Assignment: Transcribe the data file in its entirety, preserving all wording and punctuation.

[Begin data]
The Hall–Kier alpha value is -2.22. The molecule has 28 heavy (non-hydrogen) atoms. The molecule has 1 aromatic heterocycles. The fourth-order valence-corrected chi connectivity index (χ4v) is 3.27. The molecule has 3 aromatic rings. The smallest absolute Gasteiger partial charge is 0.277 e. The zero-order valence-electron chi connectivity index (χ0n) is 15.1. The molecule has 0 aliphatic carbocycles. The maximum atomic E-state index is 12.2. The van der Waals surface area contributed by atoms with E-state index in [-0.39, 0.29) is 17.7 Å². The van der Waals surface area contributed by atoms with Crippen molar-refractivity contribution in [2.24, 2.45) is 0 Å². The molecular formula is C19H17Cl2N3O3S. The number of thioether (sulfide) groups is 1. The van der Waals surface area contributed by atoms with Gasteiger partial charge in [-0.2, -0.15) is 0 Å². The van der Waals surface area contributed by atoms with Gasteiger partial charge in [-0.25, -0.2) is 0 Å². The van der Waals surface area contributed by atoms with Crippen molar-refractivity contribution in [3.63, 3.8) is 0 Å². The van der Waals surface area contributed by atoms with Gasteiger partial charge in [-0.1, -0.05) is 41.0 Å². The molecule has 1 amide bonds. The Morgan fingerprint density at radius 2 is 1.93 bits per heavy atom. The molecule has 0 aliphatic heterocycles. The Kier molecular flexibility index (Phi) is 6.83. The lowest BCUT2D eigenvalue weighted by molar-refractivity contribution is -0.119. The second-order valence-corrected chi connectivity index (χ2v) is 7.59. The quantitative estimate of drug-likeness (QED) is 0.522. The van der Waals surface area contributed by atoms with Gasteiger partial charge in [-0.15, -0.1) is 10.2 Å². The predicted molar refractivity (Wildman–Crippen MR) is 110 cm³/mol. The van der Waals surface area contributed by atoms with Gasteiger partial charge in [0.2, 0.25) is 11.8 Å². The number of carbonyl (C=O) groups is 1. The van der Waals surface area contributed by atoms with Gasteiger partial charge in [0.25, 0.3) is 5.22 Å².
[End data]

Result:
The Hall–Kier alpha value is -2.22. The molecule has 28 heavy (non-hydrogen) atoms. The molecule has 1 aromatic heterocycles. The fourth-order valence-corrected chi connectivity index (χ4v) is 3.27. The molecule has 3 aromatic rings. The smallest absolute Gasteiger partial charge is 0.277 e. The zero-order valence-electron chi connectivity index (χ0n) is 15.1. The molecule has 0 aliphatic carbocycles. The maximum atomic E-state index is 12.2. The van der Waals surface area contributed by atoms with E-state index in [-0.39, 0.29) is 17.7 Å². The van der Waals surface area contributed by atoms with Crippen molar-refractivity contribution in [2.24, 2.45) is 0 Å². The molecular formula is C19H17Cl2N3O3S. The number of thioether (sulfide) groups is 1. The van der Waals surface area contributed by atoms with Gasteiger partial charge in [-0.2, -0.15) is 0 Å². The van der Waals surface area contributed by atoms with Gasteiger partial charge in [-0.25, -0.2) is 0 Å². The van der Waals surface area contributed by atoms with Crippen molar-refractivity contribution in [3.63, 3.8) is 0 Å². The van der Waals surface area contributed by atoms with Gasteiger partial charge in [-0.1, -0.05) is 41.0 Å². The molecule has 1 amide bonds. The Morgan fingerprint density at radius 2 is 1.93 bits per heavy atom. The molecule has 0 aliphatic heterocycles. The Kier molecular flexibility index (Phi) is 6.83. The lowest BCUT2D eigenvalue weighted by molar-refractivity contribution is -0.119. The second-order valence-corrected chi connectivity index (χ2v) is 7.59. The quantitative estimate of drug-likeness (QED) is 0.522. The van der Waals surface area contributed by atoms with Gasteiger partial charge in [-0.15, -0.1) is 10.2 Å². The predicted molar refractivity (Wildman–Crippen MR) is 110 cm³/mol. The van der Waals surface area contributed by atoms with Gasteiger partial charge in [0.2, 0.25) is 11.8 Å². The number of carbonyl (C=O) groups is 1. The van der Waals surface area contributed by atoms with Gasteiger partial charge in [0.25, 0.3) is 5.22 Å².